Photograph of Dr. Kimberly Hassel. She is an Afro-Latina with short curly hair. She is wearing a teal shirt with abstract designs and black pants. She is smiling and looking at the camera.
Learning Services Building Rm 120
Office Hours
Spring 2024: Tuesday 2:00 pm - 3:00 pm (Zoom) & by appointment
Hassel, Kimberly
Assistant Professor

Kimberly Hassel is an anthropologist and digital ethnographer specializing in digital culture, youth culture, diaspora, and identity in contemporary Japan. Her current book project, tentatively titled Intimate Solitudes and Solidarities: Digital Sociality, Youth Culture, and Identity in Contemporary Japan, examines the relationships between Social Networking Services, smartphones, and shifting notions of sociality and selfhood in Japan, especially among young people. Dr. Hassel’s examination of the impact of the COVID-19 pandemic on digital sociality in Japan and ethnographic methods on a broader scale has appeared in Anthropology News. Her research on instabae (Instagenic) culture and Instagram use among girls and young women as extensions of historical and ongoing forms of gendered socialities and worldmaking practices has been published in Mechademia. Dr. Hassel also specializes in diaspora studies, critical mixed race studies, and Afro-Japanese encounters. Her ongoing project examines media portrayals of mixed-race identity in Japan vis-à-vis lived experience. Her work on digital activism among Black Japanese youths has appeared in “Who Is The Asianist?” The Politics of Representation in Asian Studies. For her next project, Dr. Hassel is interested in exploring transnational Black digital networks in the context of Japan. She is also interested in examining the experiences of Dominican diasporic communities in Japan and Japanese diasporic communities in the Dominican Republic.

At the University of Arizona, Dr. Hassel teaches courses on Japanese popular culture, contemporary Japanese society through an anthropological lens, and critical digital studies. She is affiliated with the School of Anthropology, Gender and Women's Studies, and the Center for East Asian Studies. Beyond the University of Arizona, Dr. Hassel is a research affiliate of the Digital Inquiry, Speculation, Collaboration, Optimism (DISCO) Network and a participant in the Cultivating Early Career Networks Between Global Asias and Japanese Studies program. 

Dr. Hassel received a PhD in East Asian Studies from Princeton University. She was the recipient of the Princeton University Marjorie Chadwick Buchanan Dissertation Prize. Her dissertation fieldwork was funded by a Japan Foundation Japanese Studies Doctoral Fellowship, which also supported one year as a Visiting Scholar at the Institute of Comparative Culture at Sophia University. Dr. Hassel holds an MA in East Asian Studies from Princeton University and a BA in Japanese modified with Anthropology from Dartmouth College. As a Dominican New Yorker and an alumna of the Mellon Mays Undergraduate Fellowship and the Institute for Recruitment of Teachers, Dr. Hassel is passionate about mentoring students of color who are interested in exploring careers in academia.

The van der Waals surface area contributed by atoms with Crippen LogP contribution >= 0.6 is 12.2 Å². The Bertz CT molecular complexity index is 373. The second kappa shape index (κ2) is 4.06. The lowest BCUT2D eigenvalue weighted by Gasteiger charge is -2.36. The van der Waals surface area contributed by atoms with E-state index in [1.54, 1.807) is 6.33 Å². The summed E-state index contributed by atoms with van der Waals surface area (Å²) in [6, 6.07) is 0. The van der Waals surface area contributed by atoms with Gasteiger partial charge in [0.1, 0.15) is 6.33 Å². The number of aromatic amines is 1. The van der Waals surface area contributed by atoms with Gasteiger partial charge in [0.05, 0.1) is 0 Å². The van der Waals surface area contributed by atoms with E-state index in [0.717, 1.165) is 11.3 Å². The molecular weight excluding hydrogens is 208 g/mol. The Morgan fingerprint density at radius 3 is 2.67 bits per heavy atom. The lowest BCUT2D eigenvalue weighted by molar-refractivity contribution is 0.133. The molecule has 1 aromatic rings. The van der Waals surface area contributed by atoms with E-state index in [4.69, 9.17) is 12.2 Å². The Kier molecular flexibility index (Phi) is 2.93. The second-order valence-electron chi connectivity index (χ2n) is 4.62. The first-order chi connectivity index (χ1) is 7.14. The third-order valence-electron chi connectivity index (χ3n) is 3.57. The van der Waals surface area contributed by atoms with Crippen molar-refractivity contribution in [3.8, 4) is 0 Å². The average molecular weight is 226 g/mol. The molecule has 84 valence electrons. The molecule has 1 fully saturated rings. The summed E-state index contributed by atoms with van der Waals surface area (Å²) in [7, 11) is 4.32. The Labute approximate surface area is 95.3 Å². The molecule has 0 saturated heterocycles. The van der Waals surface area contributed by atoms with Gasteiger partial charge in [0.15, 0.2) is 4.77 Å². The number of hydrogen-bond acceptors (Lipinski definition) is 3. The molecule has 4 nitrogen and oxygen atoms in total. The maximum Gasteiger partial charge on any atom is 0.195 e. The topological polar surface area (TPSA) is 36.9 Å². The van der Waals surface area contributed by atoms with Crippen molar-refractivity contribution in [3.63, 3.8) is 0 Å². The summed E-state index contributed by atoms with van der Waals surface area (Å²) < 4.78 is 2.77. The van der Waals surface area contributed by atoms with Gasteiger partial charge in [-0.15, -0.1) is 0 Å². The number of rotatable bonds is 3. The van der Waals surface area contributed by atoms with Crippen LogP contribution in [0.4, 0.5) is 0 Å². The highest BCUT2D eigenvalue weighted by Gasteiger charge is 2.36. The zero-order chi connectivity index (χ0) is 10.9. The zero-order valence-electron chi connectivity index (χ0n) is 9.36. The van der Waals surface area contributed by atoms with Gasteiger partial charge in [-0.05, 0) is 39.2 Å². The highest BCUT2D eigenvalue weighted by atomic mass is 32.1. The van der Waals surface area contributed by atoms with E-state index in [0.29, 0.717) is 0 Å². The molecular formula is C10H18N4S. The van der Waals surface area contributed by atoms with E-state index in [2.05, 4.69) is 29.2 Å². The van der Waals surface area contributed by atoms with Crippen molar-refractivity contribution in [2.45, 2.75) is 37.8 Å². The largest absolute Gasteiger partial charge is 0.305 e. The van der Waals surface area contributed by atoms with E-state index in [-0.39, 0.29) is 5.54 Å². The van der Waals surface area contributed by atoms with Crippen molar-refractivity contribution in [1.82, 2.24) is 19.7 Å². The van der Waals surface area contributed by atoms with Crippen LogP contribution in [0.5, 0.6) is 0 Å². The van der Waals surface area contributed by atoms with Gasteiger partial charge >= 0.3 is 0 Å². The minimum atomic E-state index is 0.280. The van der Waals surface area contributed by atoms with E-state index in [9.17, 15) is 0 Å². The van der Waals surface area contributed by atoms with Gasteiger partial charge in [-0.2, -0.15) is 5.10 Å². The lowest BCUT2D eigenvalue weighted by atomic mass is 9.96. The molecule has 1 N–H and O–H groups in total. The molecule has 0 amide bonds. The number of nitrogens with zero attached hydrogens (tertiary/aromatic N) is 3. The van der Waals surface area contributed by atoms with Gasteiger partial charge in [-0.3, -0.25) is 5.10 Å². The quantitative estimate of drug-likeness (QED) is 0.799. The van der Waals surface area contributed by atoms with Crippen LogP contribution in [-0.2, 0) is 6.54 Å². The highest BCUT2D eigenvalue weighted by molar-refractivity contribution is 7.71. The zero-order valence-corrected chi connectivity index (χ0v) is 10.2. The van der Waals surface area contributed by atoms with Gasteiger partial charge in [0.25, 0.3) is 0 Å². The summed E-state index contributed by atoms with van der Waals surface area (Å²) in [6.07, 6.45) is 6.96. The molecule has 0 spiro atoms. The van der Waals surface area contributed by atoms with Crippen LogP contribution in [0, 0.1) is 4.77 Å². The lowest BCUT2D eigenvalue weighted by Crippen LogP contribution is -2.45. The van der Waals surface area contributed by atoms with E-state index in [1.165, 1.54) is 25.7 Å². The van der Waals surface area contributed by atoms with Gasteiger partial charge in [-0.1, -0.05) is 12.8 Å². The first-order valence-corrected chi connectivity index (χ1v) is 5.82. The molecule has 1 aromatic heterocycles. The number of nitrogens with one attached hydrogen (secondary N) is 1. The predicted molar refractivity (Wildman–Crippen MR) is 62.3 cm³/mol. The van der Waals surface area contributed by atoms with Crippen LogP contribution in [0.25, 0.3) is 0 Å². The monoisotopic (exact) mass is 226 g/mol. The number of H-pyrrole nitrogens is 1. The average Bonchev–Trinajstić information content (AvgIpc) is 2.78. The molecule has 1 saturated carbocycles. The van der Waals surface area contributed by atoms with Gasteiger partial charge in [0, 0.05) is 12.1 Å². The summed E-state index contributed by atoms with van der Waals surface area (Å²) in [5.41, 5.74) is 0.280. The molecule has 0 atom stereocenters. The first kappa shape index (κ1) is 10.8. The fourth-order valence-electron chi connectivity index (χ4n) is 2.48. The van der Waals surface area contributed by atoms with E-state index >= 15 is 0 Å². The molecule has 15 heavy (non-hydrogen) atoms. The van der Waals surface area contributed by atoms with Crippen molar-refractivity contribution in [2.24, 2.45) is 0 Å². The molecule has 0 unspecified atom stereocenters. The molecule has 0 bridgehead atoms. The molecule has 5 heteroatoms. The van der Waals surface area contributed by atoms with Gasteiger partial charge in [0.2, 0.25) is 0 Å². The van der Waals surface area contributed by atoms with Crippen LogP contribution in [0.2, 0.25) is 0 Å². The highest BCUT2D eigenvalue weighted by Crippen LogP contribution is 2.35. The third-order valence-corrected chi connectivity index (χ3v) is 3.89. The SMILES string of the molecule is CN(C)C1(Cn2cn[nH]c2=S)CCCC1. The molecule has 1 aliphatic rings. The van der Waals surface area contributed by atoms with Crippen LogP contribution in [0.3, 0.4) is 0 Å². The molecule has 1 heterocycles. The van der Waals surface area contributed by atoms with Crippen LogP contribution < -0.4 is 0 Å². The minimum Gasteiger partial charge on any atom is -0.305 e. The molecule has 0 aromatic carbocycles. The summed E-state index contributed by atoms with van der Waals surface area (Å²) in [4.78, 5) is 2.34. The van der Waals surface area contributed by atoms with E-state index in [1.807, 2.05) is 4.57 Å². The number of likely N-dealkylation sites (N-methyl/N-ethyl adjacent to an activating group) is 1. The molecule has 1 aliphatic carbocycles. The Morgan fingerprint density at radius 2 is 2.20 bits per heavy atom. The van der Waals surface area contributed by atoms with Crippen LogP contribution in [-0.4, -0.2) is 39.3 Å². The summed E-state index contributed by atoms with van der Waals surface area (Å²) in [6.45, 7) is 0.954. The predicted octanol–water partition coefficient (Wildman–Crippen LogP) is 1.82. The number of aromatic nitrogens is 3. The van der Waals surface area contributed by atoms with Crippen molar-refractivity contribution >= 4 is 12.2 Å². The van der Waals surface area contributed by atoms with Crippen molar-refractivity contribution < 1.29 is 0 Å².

2023. "The World as Photo Booth: Women's Digital Practices from Print Club to Instagram in Japan." Mechademia 16(1): 119-143. 

2022. “Black Japanese Storytelling as Praxis: Anti-racist Digital Activism and Black Lives Matter in Japan.” In “Who Is The Asianist?” The Politics of Representation in Asian Studies, edited by William Bridges, IV, Nitasha Sharma, and Marvin Sterling, 139-158. Ann Arbor: Association for Asian Studies. 

2021. “Digital Sociality in COVID-19 Japan.” Anthropology News

Public Scholarship:

2022. “Tell Me About Social Media in Japan.” Tell Me About East Asia Podcast Series, Center for East Asian Studies, University of Arizona.   

2021. “A Digital ‘New Normal’? Examining the Roles of Social Networking Services in COVID-19 Japan.” The Japan Foundation.

2020. "Social Media and Rapid Change in Japanese Society Today." US-Japan Bridging Foundation.

Interviews and Spotlights:

2023.「シュミット堀佐知、キンバリー・ハッセル、ジュナン・チェンによるお喋りの記録の英語版と日本語版」(A three-way conversation between Sachi Schmidt-Hori, Kimberly Hassel, and Junan Chen and its transcripts in English and in Japanese). Springboard Japan.

2023. “Mellon Mays Fellowships at Dartmouth Have National Impact.” Dartmouth College News.

2022. "Kimberly Hassel Takes the Page 99 Test." CaMP Anthropology Blog. 

2022. “Hispanic/Latinx Heritage Month Spotlight: Professor Kimberly Hassel.” College of Humanities, University of Arizona.

Currently Teaching

EAS 295 – Topics in East Asian Studies

The exchange of scholarly information and/or secondary research, usually in a small group setting. Instruction often includes lectures by several different persons. Research projects may or may not be required of course registrants.

Topics vary according to instructor, but include aspects of the histories, literatures, languages, religions and cultures of East Asia.

JPN 345 – Megacity Tokyo

Megacity Tokyo combines diverse perspectives in history, geography, anthropology, and cultural studies to analytically engage the myriad ways that infrastructure, traditional arts, and modern social life intermix in Japan's fascinating metropolis of Tokyo, the most populated urban area in the world.